Alpha Troll Extraordinaire

    Joined:
    Mar 15, 2005
    Messages:
    5,454
    Likes Received:
    41
    Location:
    San Francisco
    Can others edit my Photos:
    Photos NOT OK to edit
    If you're photographing a bright light source, such as a nearby city skyline, you're talking about an exposure between 1 and 3 minutes @ISO 100, pretty wide open. Provia probably has the lowest rate of reciprocity failure among the films you named. Just bracket a lot.
     
  6. nealjpage

    nealjpage multi format master in a film geek package

    Joined:
    Sep 16, 2005
    Messages:
    3,479
    Likes Received:
    1
    Location:
    Oregon
    Can others edit my Photos:
    Photos OK to edit
    With exposure times like that, by "bracketing" do you mean 2.5 minutes at f2.8, 2.5 mins at f2, and 2.5 mins at f3.2? Or should i leave the f-stop alone and bracket with times? (2, 2.5, and 3 minutes, perhaps?)
     
  7. deanimator

    deanimator TPF Noob!

    Joined:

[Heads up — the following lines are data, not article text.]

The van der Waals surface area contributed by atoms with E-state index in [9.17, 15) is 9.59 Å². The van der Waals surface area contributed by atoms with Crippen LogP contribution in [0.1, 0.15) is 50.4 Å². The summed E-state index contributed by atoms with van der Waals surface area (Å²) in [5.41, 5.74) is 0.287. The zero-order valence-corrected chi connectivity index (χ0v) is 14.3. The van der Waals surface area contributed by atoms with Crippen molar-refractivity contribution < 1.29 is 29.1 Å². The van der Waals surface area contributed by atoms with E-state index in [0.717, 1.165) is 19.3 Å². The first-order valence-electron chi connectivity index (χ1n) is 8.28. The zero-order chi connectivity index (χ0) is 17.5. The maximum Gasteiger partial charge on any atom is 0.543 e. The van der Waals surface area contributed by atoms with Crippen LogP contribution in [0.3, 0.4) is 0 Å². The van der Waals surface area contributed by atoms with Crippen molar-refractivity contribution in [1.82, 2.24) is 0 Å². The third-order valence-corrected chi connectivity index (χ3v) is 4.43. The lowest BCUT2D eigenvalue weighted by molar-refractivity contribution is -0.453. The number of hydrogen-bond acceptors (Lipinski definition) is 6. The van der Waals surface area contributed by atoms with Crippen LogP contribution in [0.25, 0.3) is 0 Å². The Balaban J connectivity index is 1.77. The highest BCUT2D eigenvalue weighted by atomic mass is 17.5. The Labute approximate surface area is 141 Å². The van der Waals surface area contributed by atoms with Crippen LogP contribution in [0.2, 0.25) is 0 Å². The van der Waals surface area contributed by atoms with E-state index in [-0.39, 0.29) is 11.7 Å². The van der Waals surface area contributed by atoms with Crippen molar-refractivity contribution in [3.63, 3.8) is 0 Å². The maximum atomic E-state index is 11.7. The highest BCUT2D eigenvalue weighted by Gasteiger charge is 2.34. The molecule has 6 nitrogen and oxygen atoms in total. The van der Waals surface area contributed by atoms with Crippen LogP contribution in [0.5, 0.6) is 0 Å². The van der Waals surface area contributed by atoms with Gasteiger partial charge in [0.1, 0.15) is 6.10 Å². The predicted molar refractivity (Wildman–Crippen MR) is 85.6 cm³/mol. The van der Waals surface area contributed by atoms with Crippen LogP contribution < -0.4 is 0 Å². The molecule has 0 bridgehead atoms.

Jun 1, 2007
    Messages:
    534
    Likes Received:
    0
    Location:
    East Germany
    Can others edit my Photos:
    Photos NOT OK to edit
    Shoot a test roll, and make notes of exactly what the set-up was.

    Choose scenes close to the type you are interested in.
    1) With a relatively small light source...e.g city lights from a distance.
    2) With a larger light source...e.g. near full frame neon sign.
    Use a tripod.

    Use the in-camera meter as a starting point...
    ...then make a series of exposures from 3 stops OVER, in half-stop increments until you are 3 stops UNDER.
    ...note all the exposure settings.

    That´s 13 shots, or 26 if you do the two scenes. So, about a full roll.

    With the information you get from these two tests you should have a pretty clear idea of how it should work in most conditions.

    Such scenes will always require some bracketing anyway.

    Good luck, and show us some of your results.
     
  8. deanimator

    deanimator TPF Noob!

    Joined:
    Jun 1, 2007
    Messages:
    534
    Likes Received:
    0
    Location:
    East Germany
    Can others edit my Photos:
    Photos NOT OK to edit
    Aperture: Try not to use your lens wide open. The image quality is usually lower. Stop down to 5.6 or even 8 if possible. You are using a tripod so the extra time for the exposure shouldn´t produce any real problems.
     
  9. Digital Matt